Could You Be Neurodivergent?

Identity, Mental Health

More and more moms I knew were getting diagnosed with ADD or ADHD later in life, so I set out to find out more. 

In this article we meet Shannon Kealey, whose journey with neurodivergence began in childhood, though it took years for her to recognize it. Raised by a family and children’s therapist who casually joked about her having Attention Deficit Disorder (ADD), Shannon and her mother never pursued a formal diagnosis. Instead, they dismissed it as a personality quirk. Even when Shannon was diagnosed with type one diabetes at 11, her mental health needs remained overshadowed by the demands of managing her physical illness.

As Shannon grew older, she, like many girls, didn’t fit the stereotypical image of someone with ADD or ADHD. Rather than displaying hyperactive behaviors, she was labeled as “lazy” or not reaching her potential. This misperception is common among girls, who often learn to mask their neurodivergent traits to fit in socially.

It wasn’t until adulthood, after a successful academic career, that Shannon revisited the possibility of being neurodivergent. Struggling with gastrointestinal issues and stress, she finally sought a diagnosis, which led her to discover she had ADHD. Her story highlights the challenges adults face in recognizing and obtaining diagnoses for neurodivergent conditions.

The article also explores the process of diagnosis for both children and adults. While children may be identified through observations by teachers, adults often face more challenges due to overlapping symptoms with other disorders. Neuropsychological evaluations are crucial for accurate diagnosis and treatment planning.

Dr. Shané Teran, an organizational development psychologist, emphasizes the importance of understanding the triggers for neurodivergence, particularly in times of stress like the pandemic. She helps clients identify these triggers through talk therapy and develops personalized action plans.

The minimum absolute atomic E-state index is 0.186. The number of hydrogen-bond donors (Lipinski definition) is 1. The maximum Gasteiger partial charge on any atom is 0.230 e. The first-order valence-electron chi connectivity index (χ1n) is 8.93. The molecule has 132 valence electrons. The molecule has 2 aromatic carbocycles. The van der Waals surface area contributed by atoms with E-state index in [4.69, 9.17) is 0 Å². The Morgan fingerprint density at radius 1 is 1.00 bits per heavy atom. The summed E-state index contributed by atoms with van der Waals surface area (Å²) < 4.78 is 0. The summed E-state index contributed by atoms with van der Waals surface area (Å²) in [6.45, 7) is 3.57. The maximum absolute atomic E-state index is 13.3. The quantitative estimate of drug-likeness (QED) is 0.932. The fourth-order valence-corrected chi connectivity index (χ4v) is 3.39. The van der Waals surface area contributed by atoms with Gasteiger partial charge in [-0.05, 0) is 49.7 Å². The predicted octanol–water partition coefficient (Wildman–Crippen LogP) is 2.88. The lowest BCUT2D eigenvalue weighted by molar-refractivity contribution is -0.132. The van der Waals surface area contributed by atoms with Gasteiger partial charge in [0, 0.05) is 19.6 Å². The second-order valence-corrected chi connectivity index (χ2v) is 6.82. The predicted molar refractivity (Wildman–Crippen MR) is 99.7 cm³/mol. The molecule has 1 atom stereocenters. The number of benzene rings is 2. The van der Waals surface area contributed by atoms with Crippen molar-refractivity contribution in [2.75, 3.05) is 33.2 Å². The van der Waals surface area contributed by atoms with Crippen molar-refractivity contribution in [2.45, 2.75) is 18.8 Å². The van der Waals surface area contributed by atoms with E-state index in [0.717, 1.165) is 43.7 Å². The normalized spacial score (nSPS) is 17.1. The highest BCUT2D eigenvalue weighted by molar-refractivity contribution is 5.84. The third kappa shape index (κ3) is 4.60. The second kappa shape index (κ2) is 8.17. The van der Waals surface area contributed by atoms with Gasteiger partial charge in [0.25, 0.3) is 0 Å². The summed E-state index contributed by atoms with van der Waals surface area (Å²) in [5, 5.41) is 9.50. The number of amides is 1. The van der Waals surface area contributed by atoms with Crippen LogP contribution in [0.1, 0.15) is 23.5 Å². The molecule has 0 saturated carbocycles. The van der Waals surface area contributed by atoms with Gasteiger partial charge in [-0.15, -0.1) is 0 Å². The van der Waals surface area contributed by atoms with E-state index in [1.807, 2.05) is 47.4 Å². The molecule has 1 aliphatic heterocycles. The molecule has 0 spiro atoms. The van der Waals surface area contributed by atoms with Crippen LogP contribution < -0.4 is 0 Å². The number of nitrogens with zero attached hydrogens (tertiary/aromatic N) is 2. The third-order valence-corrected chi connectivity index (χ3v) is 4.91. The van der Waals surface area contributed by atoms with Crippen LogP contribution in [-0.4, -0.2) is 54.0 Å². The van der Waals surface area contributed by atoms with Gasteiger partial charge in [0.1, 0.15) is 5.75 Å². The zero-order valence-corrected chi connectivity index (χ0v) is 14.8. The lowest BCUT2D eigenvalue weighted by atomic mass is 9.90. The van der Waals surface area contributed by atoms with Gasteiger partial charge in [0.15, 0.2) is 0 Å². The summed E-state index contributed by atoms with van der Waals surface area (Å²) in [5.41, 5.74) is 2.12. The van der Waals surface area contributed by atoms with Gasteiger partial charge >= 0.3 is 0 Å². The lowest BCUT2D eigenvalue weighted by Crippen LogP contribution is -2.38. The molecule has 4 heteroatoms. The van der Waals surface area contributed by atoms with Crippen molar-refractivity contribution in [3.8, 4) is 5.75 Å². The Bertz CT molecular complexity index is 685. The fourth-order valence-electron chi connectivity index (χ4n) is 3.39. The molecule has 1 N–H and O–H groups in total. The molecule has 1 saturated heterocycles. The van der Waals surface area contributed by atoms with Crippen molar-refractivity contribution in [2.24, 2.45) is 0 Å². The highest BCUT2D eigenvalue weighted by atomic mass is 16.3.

Shannon’s experience underscores the transformative impact of receiving a diagnosis and appropriate treatment. Despite initial misdiagnoses, she persisted in advocating for herself until she found the right support. Medication for ADHD significantly improved her ability to focus and manage her symptoms.

Finally I highlight the strengths associated with neurodivergent conditions and provide resources for individuals seeking diagnosis and support.

  1. Shannon Kealey:
    • Childhood experiences: Shannon’s early recognition of being different.
    • Lack of formal diagnosis: Her mother’s boyfriend’s casual dismissal of ADD, leading to a lack of pursuit for a diagnosis.
    • Overlapping challenges: Shannon’s diagnosis of type one diabetes overshadowing her mental health needs.
    • Gendered perceptions: Shannon, like many girls, not displaying typical signs of ADD/ADHD, leading to misconceptions and labeling as “lazy.”
    • Late diagnosis: Shannon’s journey to recognizing her neurodivergence well into adulthood.
    • Impact of diagnosis: Shannon’s experience with gastrointestinal issues and stress leading to seeking a diagnosis, eventually discovering she had ADHD.
  2. Dr. Shané Teran (Organizational Development Psychologist):
    • Trigger identification: Emphasizes understanding triggers for neurodivergence, particularly during stressful times like the pandemic.
    • Therapeutic approach: Utilizes talk therapy and personalized action plans to address triggers and manage neurodivergence.
  3. Abigail Wolf (Psychiatric Nurse Practitioner):
    • Diagnosis in children: Highlights the role of teachers in identifying neurodivergence in children, leading to evaluation by psychiatrists or neuropsychologists.
    • Comorbidities: Discusses common comorbid conditions associated with ADHD.
  4. Dr. Nicole Murray (Neuropsychologist):
    • Diagnostic process: Advocates for comprehensive neuropsychological evaluations to conclusively identify neurodivergent conditions.
    • Treatment planning: Works with patients to create life inventories and develop treatment plans tailored to individual needs.
    • Common behaviors: Identifies trouble with task completion, procrastination, inconsistency, and emotional or physical dysregulation as common symptoms.
  5. Jen Rice (Somatic Coach and Strategist):
    • Personal experiences: Discusses her own challenges in obtaining a formal diagnosis and the lack of specialists focusing on neurodivergence in women.
    • Coping strategies: Shares strategies for intentionally designing life to minimize triggers and accommodate neurodivergent traits.


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